Trading on the football – Something that many dream of doing successfully and if you’ve got a decent trading system behind you… You will! The thing is knowing when to stop, when to green up and when to cut your losses. Even if you have the best trading system, you need to remain disciplined.
Below are a few highly popular football trading systems that are used throughout the world of football trading. Of course, you need to practice, paper trade, practice and paper trade before you begin using real money. Trading can be highly profitable but it can also be highly problematic and can be the cause of a big dent in your bank balance.
Lay the Draw and Back 1-1
This is probably one of the most popular of all trading methods coupled up with a fail safe just in case a super quick equalising goal is scored. The Lay the Draw and Back 1-1 system involves laying the draw at a set price as well as backing the 1-1. You would then wait it out until a goal is scored and then trade out of the lay bet to green up and make a profit regardless of the outcome. You do, of course, need to ensure your profits will also cover the stake you have placed on the 1-1.
The main disadvantage to this system is that you have no chance to trade out if no goals are scored. The best thing to do here is to set value for the odds that you HAVE to trade out at. If the lay odds drop by say… 1.0… Then you trade out for an equal loss overall. Why? This is so you minimise your loss. A key part of trading is knowing when to cut your losses.
Back the 0-0
This is pretty much a direct opposite of the previous system. You back the 0-0 score line, wait for 10-15mins in the hope that no goals will be scored. You will then trade out as the odds for the 0-0 would have dropped during this period and you’ve of course, greened up.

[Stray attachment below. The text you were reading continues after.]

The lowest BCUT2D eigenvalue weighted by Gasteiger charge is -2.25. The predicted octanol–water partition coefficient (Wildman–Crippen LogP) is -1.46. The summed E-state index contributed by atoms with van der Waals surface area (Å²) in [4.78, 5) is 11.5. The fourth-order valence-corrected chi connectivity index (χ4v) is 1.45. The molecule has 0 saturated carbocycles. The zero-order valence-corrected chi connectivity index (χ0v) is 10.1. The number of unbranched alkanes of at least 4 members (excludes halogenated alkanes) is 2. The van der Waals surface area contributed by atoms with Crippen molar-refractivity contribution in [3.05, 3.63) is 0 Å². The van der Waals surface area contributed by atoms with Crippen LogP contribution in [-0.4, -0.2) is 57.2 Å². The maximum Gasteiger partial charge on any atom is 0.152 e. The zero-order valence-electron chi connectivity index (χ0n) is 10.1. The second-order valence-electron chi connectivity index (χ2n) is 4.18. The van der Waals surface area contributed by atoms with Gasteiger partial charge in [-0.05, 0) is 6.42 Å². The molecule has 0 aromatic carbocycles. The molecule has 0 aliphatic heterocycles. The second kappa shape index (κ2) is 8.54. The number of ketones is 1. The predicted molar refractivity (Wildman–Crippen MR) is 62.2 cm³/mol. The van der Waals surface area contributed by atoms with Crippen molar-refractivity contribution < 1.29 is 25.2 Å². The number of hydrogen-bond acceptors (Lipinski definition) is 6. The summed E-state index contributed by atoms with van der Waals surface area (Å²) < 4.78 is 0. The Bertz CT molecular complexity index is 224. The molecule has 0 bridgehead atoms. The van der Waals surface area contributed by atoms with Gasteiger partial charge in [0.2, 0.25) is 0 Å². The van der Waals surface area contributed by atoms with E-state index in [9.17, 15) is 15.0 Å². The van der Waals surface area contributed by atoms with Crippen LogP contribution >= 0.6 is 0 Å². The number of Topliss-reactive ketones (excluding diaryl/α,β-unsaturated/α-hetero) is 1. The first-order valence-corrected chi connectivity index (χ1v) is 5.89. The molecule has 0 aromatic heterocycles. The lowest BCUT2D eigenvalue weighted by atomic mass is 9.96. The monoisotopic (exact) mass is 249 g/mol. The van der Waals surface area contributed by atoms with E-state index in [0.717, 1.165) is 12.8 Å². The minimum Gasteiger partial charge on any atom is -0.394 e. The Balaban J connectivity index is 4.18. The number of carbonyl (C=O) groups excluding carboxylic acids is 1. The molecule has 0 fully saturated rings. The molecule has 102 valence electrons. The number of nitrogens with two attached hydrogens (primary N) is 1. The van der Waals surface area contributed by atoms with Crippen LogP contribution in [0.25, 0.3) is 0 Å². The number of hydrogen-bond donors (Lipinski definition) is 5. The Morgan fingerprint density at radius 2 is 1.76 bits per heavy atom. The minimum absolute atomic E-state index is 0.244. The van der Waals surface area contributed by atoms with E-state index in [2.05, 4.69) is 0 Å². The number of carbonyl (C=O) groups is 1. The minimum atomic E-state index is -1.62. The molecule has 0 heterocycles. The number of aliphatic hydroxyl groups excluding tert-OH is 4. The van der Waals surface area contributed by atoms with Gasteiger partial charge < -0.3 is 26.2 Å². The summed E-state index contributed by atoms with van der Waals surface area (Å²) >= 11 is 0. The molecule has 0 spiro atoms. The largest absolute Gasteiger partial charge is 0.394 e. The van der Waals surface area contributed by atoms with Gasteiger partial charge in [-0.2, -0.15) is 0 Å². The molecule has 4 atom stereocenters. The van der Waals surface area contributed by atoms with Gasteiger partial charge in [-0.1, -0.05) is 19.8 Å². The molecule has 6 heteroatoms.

The obvious issue with this system is if a goal is scored in the first 10-15mins before you have managed to trade out. There’s a few ways you can attempt to counter this occurring. You could back 1-0 to the favourite. You could lay the draw to reduce any losses slightly. You could even back the time of the 1st goal as 0 to 10mins. There’s a few markets where you could have a ‘tinker’ and attempt to cover your back a little.
Lay Under 2.5 Goals
Again, this plays on the ‘waiting for a goal to be scored’ type of trading. In this case, you lay the under 2.5 goals market, and wait for a goal to be scored. The odds will then increase a little, you might even have to wait for 2 goals to be scored in order to trade out for a worth while profit.
The problem here, like the first system, is that you cannot trade out if no goals are scored and might even hit a small loss if only 1 goal is scored. The difference being that the odds tend to be lower on this market, therefore the liability you have on your bet is much lower.
There! Three football trading systems to consider. What do you think? Do you trade on the football? If yes, how?